Watch Tuesday, October 18, 2016 at 10pm on WMHT-TV
Charlie Hebdo. Paris. Brussels. Since January of 2015, a wave of attacks by terrorists linked to Al Qaeda and ISIS has overwhelmed Europe, killing nearly 200 people and injuring hundreds more.
Could those attacks have been prevented? And why does Europe remain so vulnerable to the terrorism threat?
FRONTLINE and ProPublica present Terror in Europe – a multiplatform investigation telling the inside story of the missteps and systemic breakdowns that allowed known terrorists to strike in the heart of Europe, the problems that persist today, and the unprecedented threat the continent now faces.
“We’ve sat down with some of Europe’s top counter-terror officials — and they’ve acknowledged that most of the plotters of these attacks were already on the radar of European intelligence services,” says ProPublica senior reporter Sebastian Rotella, who has been covering terrorism for two decades. “Even more importantly, they describe alarming long-time problems that have hurt European counter-terror efforts.”
In unusually candid interviews, these counter-terror veterans tell Rotella how the attackers escaped detection, and how European countries have failed to put in place effective intelligence sharing and border enforcement — such as procedures for tracking air travelers that became standard in the United States after the 9/11 attacks.
“The institutional flaws in the European system are multiple,” Jean-Louis Bruguiere, who was a top French anti-terror judge for two decades, tells FRONTLINE and ProPublica. “I don’t know what we are waiting for.”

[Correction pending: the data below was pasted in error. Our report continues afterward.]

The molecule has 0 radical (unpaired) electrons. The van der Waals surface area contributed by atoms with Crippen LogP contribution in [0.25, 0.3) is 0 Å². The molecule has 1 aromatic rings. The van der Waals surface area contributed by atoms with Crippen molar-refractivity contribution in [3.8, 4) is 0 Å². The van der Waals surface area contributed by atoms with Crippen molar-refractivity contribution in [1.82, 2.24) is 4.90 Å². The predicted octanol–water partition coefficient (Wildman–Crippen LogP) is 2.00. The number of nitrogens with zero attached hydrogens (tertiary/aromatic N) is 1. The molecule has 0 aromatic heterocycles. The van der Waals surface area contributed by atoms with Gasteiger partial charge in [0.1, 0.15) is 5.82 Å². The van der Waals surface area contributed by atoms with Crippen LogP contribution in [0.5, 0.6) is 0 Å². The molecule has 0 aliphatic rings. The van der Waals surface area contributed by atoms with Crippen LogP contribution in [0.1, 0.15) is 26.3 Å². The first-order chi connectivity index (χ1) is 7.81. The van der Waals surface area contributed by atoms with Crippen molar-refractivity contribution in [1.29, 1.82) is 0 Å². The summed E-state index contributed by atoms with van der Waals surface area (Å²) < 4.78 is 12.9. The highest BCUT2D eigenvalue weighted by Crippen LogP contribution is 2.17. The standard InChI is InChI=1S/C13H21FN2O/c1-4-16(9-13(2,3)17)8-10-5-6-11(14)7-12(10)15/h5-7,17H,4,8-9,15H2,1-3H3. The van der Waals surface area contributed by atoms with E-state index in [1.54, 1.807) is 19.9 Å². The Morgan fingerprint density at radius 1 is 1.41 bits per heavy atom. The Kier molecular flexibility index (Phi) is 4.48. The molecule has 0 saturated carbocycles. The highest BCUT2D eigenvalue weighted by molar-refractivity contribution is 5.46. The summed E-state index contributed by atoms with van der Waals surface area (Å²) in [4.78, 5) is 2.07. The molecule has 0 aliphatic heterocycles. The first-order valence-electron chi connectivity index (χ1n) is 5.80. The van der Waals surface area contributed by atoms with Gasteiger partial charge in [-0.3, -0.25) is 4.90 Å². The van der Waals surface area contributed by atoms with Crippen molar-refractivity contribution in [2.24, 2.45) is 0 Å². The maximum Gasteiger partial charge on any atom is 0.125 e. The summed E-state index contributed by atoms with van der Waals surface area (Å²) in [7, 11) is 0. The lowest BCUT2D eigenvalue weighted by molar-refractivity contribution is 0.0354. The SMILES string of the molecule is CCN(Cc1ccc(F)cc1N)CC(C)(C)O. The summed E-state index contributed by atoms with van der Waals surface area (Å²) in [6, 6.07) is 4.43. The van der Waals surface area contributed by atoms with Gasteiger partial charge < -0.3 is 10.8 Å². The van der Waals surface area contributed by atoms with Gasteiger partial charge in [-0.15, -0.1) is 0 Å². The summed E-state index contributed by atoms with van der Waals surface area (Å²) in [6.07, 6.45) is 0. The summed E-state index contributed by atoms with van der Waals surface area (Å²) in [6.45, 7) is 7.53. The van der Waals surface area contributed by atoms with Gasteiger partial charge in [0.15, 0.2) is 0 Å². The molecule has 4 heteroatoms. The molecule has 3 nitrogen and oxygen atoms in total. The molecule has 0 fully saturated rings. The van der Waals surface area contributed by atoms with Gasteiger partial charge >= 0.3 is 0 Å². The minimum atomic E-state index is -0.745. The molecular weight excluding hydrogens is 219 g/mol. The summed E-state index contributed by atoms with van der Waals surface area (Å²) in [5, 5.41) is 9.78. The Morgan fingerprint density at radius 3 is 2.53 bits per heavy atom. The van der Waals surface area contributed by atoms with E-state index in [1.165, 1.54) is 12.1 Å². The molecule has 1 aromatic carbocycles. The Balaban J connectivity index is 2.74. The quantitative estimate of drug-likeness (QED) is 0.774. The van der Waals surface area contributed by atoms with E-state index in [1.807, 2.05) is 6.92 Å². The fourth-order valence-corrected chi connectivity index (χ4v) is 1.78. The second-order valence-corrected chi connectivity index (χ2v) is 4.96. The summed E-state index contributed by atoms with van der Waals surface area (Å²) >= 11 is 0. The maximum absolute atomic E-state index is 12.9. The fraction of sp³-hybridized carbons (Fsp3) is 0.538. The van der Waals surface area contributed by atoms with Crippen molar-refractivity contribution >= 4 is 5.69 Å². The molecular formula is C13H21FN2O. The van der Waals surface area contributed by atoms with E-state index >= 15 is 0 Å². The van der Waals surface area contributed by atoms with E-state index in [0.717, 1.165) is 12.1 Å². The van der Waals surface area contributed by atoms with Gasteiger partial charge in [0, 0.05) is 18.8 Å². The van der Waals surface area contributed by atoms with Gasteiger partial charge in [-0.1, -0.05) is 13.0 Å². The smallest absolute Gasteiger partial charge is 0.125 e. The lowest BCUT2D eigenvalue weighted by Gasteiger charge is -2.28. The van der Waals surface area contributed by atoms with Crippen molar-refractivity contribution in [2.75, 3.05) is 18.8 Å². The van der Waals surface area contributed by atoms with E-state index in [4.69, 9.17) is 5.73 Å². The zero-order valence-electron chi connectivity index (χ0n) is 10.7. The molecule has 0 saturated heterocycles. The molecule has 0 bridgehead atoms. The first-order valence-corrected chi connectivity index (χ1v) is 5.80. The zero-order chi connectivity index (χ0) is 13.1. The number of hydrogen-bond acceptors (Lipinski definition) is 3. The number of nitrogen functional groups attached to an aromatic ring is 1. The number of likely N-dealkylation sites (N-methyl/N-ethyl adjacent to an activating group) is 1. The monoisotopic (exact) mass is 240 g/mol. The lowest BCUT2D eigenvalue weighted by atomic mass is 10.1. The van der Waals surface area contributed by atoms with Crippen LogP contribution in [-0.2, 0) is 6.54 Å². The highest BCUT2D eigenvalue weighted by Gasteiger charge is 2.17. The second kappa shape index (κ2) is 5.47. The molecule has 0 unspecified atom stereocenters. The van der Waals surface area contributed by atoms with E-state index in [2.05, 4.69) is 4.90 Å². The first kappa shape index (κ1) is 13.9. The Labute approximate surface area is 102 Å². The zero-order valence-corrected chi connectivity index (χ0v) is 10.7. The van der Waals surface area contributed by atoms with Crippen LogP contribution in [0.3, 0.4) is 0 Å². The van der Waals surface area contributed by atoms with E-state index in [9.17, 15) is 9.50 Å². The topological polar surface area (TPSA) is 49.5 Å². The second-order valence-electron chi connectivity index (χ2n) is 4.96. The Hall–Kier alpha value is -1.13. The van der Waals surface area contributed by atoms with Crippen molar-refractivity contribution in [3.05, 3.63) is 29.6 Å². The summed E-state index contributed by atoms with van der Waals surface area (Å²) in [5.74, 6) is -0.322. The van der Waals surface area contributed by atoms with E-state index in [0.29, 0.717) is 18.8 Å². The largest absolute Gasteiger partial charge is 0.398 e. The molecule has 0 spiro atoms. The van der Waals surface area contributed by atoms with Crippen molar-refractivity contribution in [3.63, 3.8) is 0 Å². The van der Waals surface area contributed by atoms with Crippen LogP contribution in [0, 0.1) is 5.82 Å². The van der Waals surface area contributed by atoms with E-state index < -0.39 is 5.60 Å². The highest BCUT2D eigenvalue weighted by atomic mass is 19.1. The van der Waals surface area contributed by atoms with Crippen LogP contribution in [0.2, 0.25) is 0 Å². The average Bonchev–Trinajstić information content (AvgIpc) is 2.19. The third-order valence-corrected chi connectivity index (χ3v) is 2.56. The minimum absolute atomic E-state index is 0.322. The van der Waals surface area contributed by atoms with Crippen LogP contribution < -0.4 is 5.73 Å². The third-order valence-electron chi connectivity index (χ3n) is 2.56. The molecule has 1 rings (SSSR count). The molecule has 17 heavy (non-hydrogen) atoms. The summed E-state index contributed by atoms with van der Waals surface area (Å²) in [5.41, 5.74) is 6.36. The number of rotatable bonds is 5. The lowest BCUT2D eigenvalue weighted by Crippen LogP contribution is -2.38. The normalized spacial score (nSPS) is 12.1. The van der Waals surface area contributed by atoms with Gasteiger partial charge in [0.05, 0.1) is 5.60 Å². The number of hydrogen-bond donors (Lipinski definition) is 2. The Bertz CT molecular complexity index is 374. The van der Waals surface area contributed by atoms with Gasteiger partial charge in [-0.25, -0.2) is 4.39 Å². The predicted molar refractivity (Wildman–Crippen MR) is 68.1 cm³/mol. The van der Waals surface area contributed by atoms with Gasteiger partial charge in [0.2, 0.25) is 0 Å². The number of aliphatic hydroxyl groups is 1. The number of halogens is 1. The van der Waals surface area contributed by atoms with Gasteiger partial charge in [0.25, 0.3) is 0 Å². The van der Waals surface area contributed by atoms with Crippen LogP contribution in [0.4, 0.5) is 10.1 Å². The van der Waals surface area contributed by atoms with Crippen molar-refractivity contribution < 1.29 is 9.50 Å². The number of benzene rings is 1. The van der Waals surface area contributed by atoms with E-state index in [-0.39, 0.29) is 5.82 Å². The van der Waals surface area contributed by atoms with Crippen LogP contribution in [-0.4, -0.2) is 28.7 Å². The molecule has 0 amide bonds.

Years before the attacks in Europe, Rotella was already reporting on some of the jihadists who would go on to commit them, and the counter-terror officials trying to stop them. Over the course of the past year, he has been reporting from inside a reeling Europe, including Paris and Belgium — which has provided more ISIS militants for its size than any other country in Europe.
Terror in Europe reveals stunning details of many missed chances in the runup to the attacks. It tells the story of how previously convicted terrorists who attacked Charlie Hebdo were to hatch the plot with al Qaeda in Yemen — and of the decision to end surveillance on them. It details how more than a dozen Paris and Brussels attackers shuttled across Europe and back and forth to Syria, crossing borders and fending off police repeatedly — even though most of them were wanted or on watch lists.
And the investigation shows the difference between how terror suspects have been treated in America versus in Europe — where sentencing has been much more lenient.
“We were mistaken in our assessment of quite a lot of people who we thought were less dangerous than they actually were,” Marc Trevidic, France’s senior counterterrorism magistrate from 2007-2015, tells FRONTLINE and ProPublica.
Amid a crisis that is threatening the future of the European Union, Terror in Europe explores the fundamental challenges facing the continent as it debates the need for new security measures versus the basic tenet of free movement among countries.
“Everyone dreams of a society with zero risks,” Alain Grignard, a senior counterterror official of the Belgian federal police, tells FRONTLINE and ProPublica. “But the zero-risk option does not exist.”
As ISIS loses ground in the Middle East and the spectre of future attacks in the West looms large, Terror in Europe is an in-depth look at an unprecedented threat — and a continent that remains vulnerable.